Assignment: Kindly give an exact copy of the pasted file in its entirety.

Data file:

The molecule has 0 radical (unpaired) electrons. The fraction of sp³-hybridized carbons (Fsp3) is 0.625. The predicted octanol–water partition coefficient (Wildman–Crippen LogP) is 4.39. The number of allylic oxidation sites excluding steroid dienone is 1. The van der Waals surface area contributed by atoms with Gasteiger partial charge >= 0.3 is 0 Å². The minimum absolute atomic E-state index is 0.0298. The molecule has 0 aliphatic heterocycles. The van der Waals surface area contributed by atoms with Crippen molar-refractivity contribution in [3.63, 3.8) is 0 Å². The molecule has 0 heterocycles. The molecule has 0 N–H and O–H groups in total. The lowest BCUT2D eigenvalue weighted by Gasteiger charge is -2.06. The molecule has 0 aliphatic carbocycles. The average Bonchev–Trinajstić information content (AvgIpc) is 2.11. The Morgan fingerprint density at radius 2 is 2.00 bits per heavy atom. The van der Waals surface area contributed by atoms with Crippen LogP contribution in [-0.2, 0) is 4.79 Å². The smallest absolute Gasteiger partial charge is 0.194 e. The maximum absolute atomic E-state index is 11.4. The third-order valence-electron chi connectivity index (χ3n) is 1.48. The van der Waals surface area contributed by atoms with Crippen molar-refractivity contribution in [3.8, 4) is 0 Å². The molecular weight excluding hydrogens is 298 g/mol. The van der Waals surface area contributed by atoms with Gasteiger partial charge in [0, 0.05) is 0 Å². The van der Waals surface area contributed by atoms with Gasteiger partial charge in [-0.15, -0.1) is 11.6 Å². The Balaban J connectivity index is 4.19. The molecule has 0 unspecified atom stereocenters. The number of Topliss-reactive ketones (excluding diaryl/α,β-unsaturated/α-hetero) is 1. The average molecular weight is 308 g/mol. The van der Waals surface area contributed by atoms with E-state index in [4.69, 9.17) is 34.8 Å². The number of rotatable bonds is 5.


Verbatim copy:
The molecule has 0 radical (unpaired) electrons. The fraction of sp³-hybridized carbons (Fsp3) is 0.625. The predicted octanol–water partition coefficient (Wildman–Crippen LogP) is 4.39. The number of allylic oxidation sites excluding steroid dienone is 1. The van der Waals surface area contributed by atoms with Gasteiger partial charge >= 0.3 is 0 Å². The minimum absolute atomic E-state index is 0.0298. The molecule has 0 aliphatic heterocycles. The van der Waals surface area contributed by atoms with Crippen molar-refractivity contribution in [3.63, 3.8) is 0 Å². The molecule has 0 heterocycles. The molecule has 0 N–H and O–H groups in total. The lowest BCUT2D eigenvalue weighted by Gasteiger charge is -2.06. The molecule has 0 aliphatic carbocycles. The average Bonchev–Trinajstić information content (AvgIpc) is 2.11. The Morgan fingerprint density at radius 2 is 2.00 bits per heavy atom. The van der Waals surface area contributed by atoms with Crippen LogP contribution in [-0.2, 0) is 4.79 Å². The smallest absolute Gasteiger partial charge is 0.194 e. The maximum absolute atomic E-state index is 11.4. The third-order valence-electron chi connectivity index (χ3n) is 1.48. The van der Waals surface area contributed by atoms with Crippen molar-refractivity contribution in [3.8, 4) is 0 Å². The molecular weight excluding hydrogens is 298 g/mol. The van der Waals surface area contributed by atoms with Gasteiger partial charge in [0, 0.05) is 0 Å². The van der Waals surface area contributed by atoms with Gasteiger partial charge in [-0.15, -0.1) is 11.6 Å². The Balaban J connectivity index is 4.19. The molecule has 0 unspecified atom stereocenters. The number of Topliss-reactive ketones (excluding diaryl/α,β-unsaturated/α-hetero) is 1. The average molecular weight is 308 g/mol. The van der Waals surface area contributed by atoms with E-state index in [4.69, 9.17) is 34.8 Å². The number of rotatable bonds is 5.